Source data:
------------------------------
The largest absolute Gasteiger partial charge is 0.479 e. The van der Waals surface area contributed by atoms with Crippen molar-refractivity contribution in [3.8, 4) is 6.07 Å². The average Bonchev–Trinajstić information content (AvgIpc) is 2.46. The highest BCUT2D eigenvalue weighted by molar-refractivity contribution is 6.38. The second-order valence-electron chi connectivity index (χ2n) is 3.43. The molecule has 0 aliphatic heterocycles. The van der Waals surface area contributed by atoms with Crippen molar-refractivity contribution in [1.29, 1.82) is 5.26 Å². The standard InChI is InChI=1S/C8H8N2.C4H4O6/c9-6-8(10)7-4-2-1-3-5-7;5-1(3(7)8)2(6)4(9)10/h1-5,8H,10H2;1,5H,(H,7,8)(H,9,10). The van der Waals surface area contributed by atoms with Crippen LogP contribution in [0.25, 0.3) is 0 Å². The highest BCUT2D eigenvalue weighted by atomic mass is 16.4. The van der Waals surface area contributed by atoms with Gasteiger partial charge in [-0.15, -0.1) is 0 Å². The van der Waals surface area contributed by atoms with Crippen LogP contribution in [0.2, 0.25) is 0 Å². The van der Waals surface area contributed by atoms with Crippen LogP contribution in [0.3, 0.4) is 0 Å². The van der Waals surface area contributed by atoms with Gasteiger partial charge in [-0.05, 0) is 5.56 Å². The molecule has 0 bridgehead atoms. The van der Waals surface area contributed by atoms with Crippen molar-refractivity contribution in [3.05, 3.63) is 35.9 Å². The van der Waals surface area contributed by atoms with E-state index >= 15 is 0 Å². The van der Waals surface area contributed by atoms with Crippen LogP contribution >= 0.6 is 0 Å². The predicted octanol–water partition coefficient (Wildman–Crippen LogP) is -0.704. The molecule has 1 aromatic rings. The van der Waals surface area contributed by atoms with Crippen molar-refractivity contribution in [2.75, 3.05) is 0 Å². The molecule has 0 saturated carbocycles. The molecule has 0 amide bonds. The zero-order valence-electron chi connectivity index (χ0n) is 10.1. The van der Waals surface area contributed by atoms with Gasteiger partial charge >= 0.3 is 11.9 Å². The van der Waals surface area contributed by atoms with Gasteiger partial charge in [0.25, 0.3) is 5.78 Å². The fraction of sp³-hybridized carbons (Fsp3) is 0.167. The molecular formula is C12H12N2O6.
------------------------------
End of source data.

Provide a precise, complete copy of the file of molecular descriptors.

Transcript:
The largest absolute Gasteiger partial charge is 0.479 e. The van der Waals surface area contributed by atoms with Crippen molar-refractivity contribution in [3.8, 4) is 6.07 Å². The average Bonchev–Trinajstić information content (AvgIpc) is 2.46. The highest BCUT2D eigenvalue weighted by molar-refractivity contribution is 6.38. The second-order valence-electron chi connectivity index (χ2n) is 3.43. The molecule has 0 aliphatic heterocycles. The van der Waals surface area contributed by atoms with Crippen molar-refractivity contribution in [1.29, 1.82) is 5.26 Å². The standard InChI is InChI=1S/C8H8N2.C4H4O6/c9-6-8(10)7-4-2-1-3-5-7;5-1(3(7)8)2(6)4(9)10/h1-5,8H,10H2;1,5H,(H,7,8)(H,9,10). The van der Waals surface area contributed by atoms with Crippen LogP contribution in [0.25, 0.3) is 0 Å². The highest BCUT2D eigenvalue weighted by atomic mass is 16.4. The van der Waals surface area contributed by atoms with Gasteiger partial charge in [-0.15, -0.1) is 0 Å². The van der Waals surface area contributed by atoms with Crippen LogP contribution in [0.2, 0.25) is 0 Å². The van der Waals surface area contributed by atoms with Crippen LogP contribution in [0.3, 0.4) is 0 Å². The van der Waals surface area contributed by atoms with Gasteiger partial charge in [-0.05, 0) is 5.56 Å². The molecule has 0 bridgehead atoms. The van der Waals surface area contributed by atoms with Crippen molar-refractivity contribution in [3.05, 3.63) is 35.9 Å². The van der Waals surface area contributed by atoms with E-state index >= 15 is 0 Å². The van der Waals surface area contributed by atoms with Crippen LogP contribution >= 0.6 is 0 Å². The predicted octanol–water partition coefficient (Wildman–Crippen LogP) is -0.704. The molecule has 1 aromatic rings. The van der Waals surface area contributed by atoms with Crippen molar-refractivity contribution in [2.75, 3.05) is 0 Å². The molecule has 0 saturated carbocycles. The molecule has 0 amide bonds. The zero-order valence-electron chi connectivity index (χ0n) is 10.1. The van der Waals surface area contributed by atoms with Gasteiger partial charge >= 0.3 is 11.9 Å². The van der Waals surface area contributed by atoms with Gasteiger partial charge in [0.25, 0.3) is 5.78 Å². The fraction of sp³-hybridized carbons (Fsp3) is 0.167. The molecular formula is C12H12N2O6.